Want to learn how to get your portrait subjects to give you the poses and expressions you’re going for? Photographer Miguel Quiles made this helpful 11-minute video in which he shares one of his best tricks: getting subjects to play a character.
Rather than telling the average person exactly what to do with their body and face mechanically — something that works nicely for experienced models — Quiles finds it easier to tell those people to imagine that they’re a certain character in a specific situation. It’s a way to get the expressions to “look right” on regular people.
As an example, Quiles shares the story of how he noticed a man walking by while he was out teaching students during a photography conference.
After the man agreed to pose for a portrait, here’s what Quiles said to direct him:
I look at you and I see you as a character in a movie. A very specific movie. You are a scientist in the movie Jurassic Park. But you’re not just any scientist — you are the preeminent scientist when it comes to talking about dinosaurs and fossils. You know everything about everything. You’ve written studies and all kinds of crazy stuff. That’s the guy that you are.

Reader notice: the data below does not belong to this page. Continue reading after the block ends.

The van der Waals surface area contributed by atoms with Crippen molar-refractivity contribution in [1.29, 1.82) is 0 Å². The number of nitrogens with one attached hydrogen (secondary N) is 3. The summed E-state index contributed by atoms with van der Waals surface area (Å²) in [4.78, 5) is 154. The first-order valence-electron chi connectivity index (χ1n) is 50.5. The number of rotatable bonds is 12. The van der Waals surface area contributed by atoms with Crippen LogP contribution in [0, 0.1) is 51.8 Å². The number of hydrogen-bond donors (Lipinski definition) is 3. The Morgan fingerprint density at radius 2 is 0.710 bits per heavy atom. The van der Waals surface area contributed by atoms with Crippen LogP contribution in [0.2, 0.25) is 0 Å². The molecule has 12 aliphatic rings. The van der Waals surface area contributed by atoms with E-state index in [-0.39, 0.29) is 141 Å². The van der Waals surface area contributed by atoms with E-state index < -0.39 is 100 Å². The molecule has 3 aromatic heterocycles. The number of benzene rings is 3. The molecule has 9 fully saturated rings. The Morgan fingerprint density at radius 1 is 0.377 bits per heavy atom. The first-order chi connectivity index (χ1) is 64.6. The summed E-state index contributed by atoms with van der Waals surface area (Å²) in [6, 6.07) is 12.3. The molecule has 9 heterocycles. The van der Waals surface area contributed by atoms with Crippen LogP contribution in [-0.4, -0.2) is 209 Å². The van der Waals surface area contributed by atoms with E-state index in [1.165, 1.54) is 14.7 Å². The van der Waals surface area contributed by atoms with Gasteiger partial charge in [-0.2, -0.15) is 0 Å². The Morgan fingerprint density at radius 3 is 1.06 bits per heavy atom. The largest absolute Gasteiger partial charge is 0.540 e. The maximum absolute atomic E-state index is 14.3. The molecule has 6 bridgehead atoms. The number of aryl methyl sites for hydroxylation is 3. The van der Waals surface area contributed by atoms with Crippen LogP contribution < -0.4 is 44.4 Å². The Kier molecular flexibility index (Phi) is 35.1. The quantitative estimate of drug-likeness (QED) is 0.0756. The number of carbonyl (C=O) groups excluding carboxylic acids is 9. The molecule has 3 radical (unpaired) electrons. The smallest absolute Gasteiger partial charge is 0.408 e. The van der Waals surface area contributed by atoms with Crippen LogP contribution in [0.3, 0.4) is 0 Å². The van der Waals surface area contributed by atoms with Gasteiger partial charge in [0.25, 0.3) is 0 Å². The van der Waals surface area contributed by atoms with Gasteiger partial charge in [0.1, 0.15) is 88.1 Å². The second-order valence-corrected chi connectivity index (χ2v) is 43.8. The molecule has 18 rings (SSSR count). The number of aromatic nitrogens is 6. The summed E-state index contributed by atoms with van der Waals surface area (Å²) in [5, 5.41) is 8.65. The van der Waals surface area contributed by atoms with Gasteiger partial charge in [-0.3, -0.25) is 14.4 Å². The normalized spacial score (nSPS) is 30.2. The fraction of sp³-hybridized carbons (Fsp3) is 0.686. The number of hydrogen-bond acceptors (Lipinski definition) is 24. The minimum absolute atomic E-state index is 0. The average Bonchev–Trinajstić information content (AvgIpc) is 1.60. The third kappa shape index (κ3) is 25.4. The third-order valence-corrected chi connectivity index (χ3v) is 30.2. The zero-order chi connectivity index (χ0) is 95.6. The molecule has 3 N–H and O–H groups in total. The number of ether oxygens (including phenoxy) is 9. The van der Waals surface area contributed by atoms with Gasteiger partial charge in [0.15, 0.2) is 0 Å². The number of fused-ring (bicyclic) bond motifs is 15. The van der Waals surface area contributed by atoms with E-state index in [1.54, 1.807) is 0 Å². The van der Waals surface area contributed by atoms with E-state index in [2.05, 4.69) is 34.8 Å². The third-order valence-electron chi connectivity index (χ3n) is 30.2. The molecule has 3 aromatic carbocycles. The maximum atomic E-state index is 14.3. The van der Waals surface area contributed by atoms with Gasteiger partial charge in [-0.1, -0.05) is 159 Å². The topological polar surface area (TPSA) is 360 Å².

I want you to look at this camera and pretend that it’s that young college student that just graduated college that knows everything about everything and wants to tell you about it. He wants to flex his Jurassic Park University knowledge on you, telling you about dinosaurs and this cool study that he did… just trying to impress you because you’re the head scientist at Jurassic Park.
But what he doesn’t realize is that you wrote the books that he was reading and that he’s referencing from his college classes. So it’s a little bit awkward, but you wrote those books.
So what I want you to do at this moment is when I put this camera up to my face to take your photo, I want you to look in the center of the lens as if it were that college student, and with just your expression, with just your face, I want you to look at the camera and say, “I know about dinosaurs, son.”
Here’s the first shot that Quiles got:
In the second half of the video above, Quiles also goes into a studio to demonstrate how he uses this storytelling technique, comparing the results to simply directing the mechanical pose.